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Banff's downtown pedestrian zone opening April 30

"As people walk in the area and the lineups form at several businesses – retail restaurants, whatever the case may be – we have to have additional space for pedestrians, both visitors and our residents," said Mayor Karen Sorensen
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Hundreds of pedestrians walk shoulder to shoulder along a busy Banff Avenue during the Easter long weekend on Friday (April 2). EVAN BUHLER RMO PHOTO

BANFF – Banff’s downtown pedestrian zone will open April 30 following calls from the business and tourism industry struggling under the provincial government’s latest COVID-19 restrictions.

At a meeting on Tuesday (April 20), council gave the go-ahead to close the 100 and 200 blocks of Banff Avenue and a portion of Caribou Street to vehicles to make way for the pedestrian zone earlier than the planned June 12 start date.

Elected officials say closing the street is first and foremost about public safety in Banff, which now is the No. 1 COVID hotspot in terms of per capita cases in Alberta with 138 confirmed active cases.

“The first priority of the pedestrian zone is space and social distancing,” said Mayor Karen Sorensen during the meeting, noting Banff continues to see more visitors as the summer months approach.

“Business activity is a benefit, and I am really happy that we can provide that in an effort to keep our businesses afloat and certainly keeping more people employed during this third wave.”

The earlier start means that administration won’t be able to deliver on the big-picture vision for this year’s pedestrian zone right away, given some aspects will take longer to implement, such as beautification and animation.

That’s fine by Mayor Sorensen, who said she didn’t want to create a tourist attraction given the current surge in COVID-19 cases and potential for more provincial government restrictions.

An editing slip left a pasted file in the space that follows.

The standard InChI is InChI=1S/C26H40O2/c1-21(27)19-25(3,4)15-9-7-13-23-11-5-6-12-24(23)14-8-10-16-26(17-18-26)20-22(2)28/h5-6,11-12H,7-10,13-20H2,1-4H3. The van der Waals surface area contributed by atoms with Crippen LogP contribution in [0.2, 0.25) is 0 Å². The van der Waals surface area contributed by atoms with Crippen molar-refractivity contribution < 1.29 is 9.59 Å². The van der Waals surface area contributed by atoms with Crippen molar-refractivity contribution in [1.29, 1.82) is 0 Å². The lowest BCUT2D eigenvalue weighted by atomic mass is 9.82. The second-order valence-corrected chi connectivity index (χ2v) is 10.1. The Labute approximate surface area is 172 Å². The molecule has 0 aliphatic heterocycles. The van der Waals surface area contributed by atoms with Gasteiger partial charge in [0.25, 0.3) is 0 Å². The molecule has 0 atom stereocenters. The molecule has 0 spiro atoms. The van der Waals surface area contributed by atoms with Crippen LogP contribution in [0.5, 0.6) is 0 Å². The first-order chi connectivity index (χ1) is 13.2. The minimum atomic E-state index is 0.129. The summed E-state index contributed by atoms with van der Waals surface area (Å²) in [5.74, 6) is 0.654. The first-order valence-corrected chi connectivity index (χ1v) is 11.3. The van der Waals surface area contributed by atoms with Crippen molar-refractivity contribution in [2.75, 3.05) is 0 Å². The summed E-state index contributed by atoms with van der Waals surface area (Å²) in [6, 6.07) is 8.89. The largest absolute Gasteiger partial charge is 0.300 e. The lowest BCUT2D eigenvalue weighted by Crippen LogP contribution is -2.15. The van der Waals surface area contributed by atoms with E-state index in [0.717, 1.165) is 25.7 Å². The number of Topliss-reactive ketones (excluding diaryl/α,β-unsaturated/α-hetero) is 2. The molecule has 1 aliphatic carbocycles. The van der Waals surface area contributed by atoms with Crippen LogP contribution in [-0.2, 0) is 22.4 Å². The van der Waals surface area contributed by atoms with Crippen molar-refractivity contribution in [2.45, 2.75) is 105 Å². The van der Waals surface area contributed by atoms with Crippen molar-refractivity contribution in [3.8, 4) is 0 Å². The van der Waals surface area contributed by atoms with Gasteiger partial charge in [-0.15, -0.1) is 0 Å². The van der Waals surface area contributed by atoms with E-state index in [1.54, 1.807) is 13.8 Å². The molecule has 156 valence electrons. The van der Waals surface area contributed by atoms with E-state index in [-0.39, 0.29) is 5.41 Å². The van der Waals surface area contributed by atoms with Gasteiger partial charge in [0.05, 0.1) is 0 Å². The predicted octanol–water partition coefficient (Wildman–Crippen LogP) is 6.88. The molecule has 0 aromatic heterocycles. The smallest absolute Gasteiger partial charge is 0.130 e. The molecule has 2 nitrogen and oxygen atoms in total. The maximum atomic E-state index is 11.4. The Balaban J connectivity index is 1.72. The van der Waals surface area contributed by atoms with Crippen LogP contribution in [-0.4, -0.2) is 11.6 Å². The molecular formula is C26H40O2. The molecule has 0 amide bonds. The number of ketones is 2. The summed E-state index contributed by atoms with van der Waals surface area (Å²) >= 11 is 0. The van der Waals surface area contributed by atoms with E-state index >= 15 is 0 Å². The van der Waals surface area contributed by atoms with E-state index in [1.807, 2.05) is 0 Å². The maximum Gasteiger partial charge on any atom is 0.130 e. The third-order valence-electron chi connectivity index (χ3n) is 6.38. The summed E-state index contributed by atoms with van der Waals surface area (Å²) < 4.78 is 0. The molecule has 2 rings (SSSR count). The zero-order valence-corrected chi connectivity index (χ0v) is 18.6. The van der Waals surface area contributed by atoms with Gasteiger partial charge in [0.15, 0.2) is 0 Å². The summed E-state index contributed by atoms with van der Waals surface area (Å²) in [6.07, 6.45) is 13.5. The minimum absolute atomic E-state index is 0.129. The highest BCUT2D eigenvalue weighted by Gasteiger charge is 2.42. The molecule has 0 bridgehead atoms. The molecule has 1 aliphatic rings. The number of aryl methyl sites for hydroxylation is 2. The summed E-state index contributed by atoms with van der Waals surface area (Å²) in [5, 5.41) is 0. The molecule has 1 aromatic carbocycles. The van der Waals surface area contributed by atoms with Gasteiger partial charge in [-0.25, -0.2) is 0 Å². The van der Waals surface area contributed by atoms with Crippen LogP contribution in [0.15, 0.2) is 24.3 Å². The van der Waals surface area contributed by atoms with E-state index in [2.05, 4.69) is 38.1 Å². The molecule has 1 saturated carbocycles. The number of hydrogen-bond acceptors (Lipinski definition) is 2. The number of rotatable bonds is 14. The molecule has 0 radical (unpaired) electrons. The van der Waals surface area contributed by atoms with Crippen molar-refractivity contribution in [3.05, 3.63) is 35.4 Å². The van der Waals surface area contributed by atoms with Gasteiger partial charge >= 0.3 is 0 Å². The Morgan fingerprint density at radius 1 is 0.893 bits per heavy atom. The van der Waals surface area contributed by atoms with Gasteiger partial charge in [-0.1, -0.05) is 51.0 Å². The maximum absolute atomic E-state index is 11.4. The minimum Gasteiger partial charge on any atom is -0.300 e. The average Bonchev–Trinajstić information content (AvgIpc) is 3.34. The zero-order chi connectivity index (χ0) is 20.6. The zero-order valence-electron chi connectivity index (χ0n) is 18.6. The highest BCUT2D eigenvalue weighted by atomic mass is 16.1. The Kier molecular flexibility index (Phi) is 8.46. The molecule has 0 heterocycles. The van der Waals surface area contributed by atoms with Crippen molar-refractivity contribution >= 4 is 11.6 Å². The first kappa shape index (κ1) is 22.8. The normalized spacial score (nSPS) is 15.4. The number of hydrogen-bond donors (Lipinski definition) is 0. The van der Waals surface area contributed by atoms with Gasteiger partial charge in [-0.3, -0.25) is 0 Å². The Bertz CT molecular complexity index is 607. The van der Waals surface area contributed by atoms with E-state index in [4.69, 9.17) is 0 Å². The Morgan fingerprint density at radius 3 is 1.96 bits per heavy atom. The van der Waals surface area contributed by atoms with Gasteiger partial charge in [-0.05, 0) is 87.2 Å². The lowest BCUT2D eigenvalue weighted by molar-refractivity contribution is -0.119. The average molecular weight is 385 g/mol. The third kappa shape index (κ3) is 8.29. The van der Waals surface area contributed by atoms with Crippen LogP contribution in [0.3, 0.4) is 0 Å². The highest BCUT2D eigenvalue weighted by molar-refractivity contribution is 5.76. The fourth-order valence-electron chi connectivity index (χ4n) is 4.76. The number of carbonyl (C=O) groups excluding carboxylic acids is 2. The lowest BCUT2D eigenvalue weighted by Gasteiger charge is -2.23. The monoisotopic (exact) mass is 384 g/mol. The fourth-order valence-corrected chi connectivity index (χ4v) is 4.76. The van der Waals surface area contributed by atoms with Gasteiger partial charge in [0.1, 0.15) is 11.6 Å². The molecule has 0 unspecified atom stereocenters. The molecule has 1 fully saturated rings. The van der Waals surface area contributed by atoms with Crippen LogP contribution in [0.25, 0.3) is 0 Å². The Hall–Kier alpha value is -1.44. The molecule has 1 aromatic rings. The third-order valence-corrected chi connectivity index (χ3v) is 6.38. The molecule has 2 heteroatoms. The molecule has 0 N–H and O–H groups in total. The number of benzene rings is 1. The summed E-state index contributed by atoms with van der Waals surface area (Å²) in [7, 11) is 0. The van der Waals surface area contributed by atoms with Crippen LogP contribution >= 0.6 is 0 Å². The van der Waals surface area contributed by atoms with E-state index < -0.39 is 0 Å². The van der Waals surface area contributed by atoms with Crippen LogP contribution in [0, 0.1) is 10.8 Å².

“As people walk in the area and the lineups form at several businesses – retail, restaurants, whatever the case may be – we have to have additional space for pedestrians, both visitors and our residents,” she said.

Key changes from the 2020 pedestrian zone this year include keeping one traffic lane on both the east and west side of Banff Avenue clear for pedestrian access.

Roam transit services will also operate within the pedestrian zone on the east side of Banff Avenue.

In addition, eating and drinking establishments will get priority for space over retailers, and unlike last year, allowance will be made for those restaurants, bars or coffee shops located in basements or second floors.

The restaurant tents, which were highly criticized last summer, are banned this year and are also currently not allowed under provincial health guidelines. Umbrellas are allowed to provide cover from inclement weather.

Lastly, Caribou Street on the west side of Banff Avenue will be reconfigured this year to allow a central pedestrian zone with outdoor seating areas moved to adjacent business frontage.

Banff and Lake Tourism Tourism, Banff and Lake Louise Hospitality Association, and many independent businesses, called on council to consider an early start for the pedestrian zone date after the province went back to stage 1 in early April with rising COVID cases.

Mike Mendelman of Banff Hospitality Collective said his group was advocating for a May 1 start date, noting that would allow the business group to bring back 80 to 100 staff who lost work due to the government’s indoor dining closures.

“Alberta Health Services has once again come out with the guidelines that outdoor seating for restaurants is a safe and healthy way to conduct business,” he said during council’s meeting on Tuesday.

Council did receive one letter of opposition to the early opening of the pedestrian zone from Banff resident Stephanie Ferracuti.

She said she’s not opposed to anyone who runs a business or is wanting to make money, especially after the rollercoaster ride of a year, but now is not the time to open the pedestrian zone.

Ferracuti said provinces, cities and towns across the country are trying to contain the spread of COVID-19, and limit any non-essential movement to avoid collapsing the health care system.

“Any further tourism attraction is going to do what it’s intended to do – bring tourists and outside non-essential folks to Banff,” she said.

“We reside in a community where the individuals who staff these businesses often live in shared accommodation, and the rate of infection as it stands today is not good, and likely to continue to grow worse before it gets better.”

Councillor Corrie DiManno expressed similar concerns, stating she is in favour of an earlier opening, but perhaps a little later into May when Banff has a better handle on COVID-19.

“I would be more comfortable giving a bit more time to hopefully watch our cases come down and to watch our situation become a little bit more under control,” she said.

“It will also give more time to see if the Alberta government is going to come up with more restrictions …. I was hoping more for a May 14th.”